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Hi, this is Stewart Albertson of Albertson & Davidson and I want to talk to you briefly about the meet and confer requirement that is imposed on us by many statutes in California law.

A meet and confer is where we are required as lawyers to meet with one another, whether it is in writing or on the phone, or at lunch or wherever we might meet, maybe at the courthouse after a hearing.  And discuss certain issues in a case to see if we can come to resolution of the issues ourselves, just the lawyers.  And, as you can probably guess, it rarely happens where lawyers come to resolution on these matters.  But the law wants us to attempt to try to resolve any differences we have in the case before we go and file any type of motion with the court.

We see these meet and confer requirements in discovery all the time.  So we propound discovery to the other side, which are written questions, saying that you must respond to our written questions within a certain time frame.  Generally thirty days.  Once those answers come back in, if we’re not satisfied that they were answered properly, under the discovery act, we can’t just run off to court, file a motion, waste the judge’s time, waste the court administrator’s time with a motion, prior to doing what we call a meet and confer.  And it’s a lengthy process.  We’re required to draft a long meet and confer letter to the opposing attorney and explain why we think they need to answer the discovery better.  Many times, they’ll tell us they think they’ve answered discovery just fine and if you think you need to file a motion to compel, go ahead. And then we file the motion to compel and ask the court to order the other side to answer the questions as required by the discovery act.

It’s important, though, that we do that meet and confer process first or the judge is not going to listen to our motion.  The judge wants to make sure that we at least attempt between the lawyers to resolve the differences before we run off to court and file a motion.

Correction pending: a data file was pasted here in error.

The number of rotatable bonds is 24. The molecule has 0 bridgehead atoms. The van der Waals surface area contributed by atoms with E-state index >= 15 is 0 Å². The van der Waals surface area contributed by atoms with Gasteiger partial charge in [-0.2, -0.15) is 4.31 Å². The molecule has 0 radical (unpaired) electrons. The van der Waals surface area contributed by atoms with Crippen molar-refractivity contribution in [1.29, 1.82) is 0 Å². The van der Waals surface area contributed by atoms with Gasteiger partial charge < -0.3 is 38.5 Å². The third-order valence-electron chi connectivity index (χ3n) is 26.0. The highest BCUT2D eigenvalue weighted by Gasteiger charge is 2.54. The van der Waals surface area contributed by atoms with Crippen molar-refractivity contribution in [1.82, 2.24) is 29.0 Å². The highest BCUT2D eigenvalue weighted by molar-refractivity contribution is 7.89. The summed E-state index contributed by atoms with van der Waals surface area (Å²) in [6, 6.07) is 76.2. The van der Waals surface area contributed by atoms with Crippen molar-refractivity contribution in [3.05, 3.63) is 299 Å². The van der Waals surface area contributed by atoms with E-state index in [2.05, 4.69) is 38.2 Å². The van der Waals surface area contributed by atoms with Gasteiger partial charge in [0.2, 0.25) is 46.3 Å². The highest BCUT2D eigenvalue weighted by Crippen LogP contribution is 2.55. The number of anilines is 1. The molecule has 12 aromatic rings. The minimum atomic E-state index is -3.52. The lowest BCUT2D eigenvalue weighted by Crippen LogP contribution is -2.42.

Recently, California amended several of its statutes regarding demurrer and motion for judgment on the pleadings.  And those were pleadings that we generally see right at the beginning of a case.  And we saw many defendants using these just as a response to any case that was filed against their client.  They would just automatically file a demurrer or a motion for judgment on the pleadings.

California law says now we want the lawyers to meet and confer prior to filing a demurrer or motion for judgment on the pleadings.  The whole idea behind a meet and confer, again, is for the lawyer who are hopefully responsible adults to sit down, analyze the case, analyze the chances of winning or losing a particular motion, whether it’s a demurrer, motion for judgment on the pleadings, motion to compel additional discovery.   Have them meet and confer and hopefully resolve that matter between themselves as responsible adults before we have to go tattle to the judge and get the judge to make a decision about what needs to happen.

I will tell you this – judges generally don’t like to have lawyers fighting in court over something that they should have been to resolve outside of court.  So your lawyers will attempt, hopefully, to do the best they can to resolve matters through the meet and confer process.  If they’re unable, then they’ll file whatever motion they need to to enforce your rights.

  • Paul Rogash

    Do you share meet and confer letters with your clients?

    • davidsonkeitha

      Well if we send a meet and confer letter on behalf of a client we may send a copy to the client, depending on the client’s preferences. Some clients want to see those type of letters, and some don’t. Of course, if a client requests a copy (or requests to be copied) on a meet and confer letter, then we are happy to do so.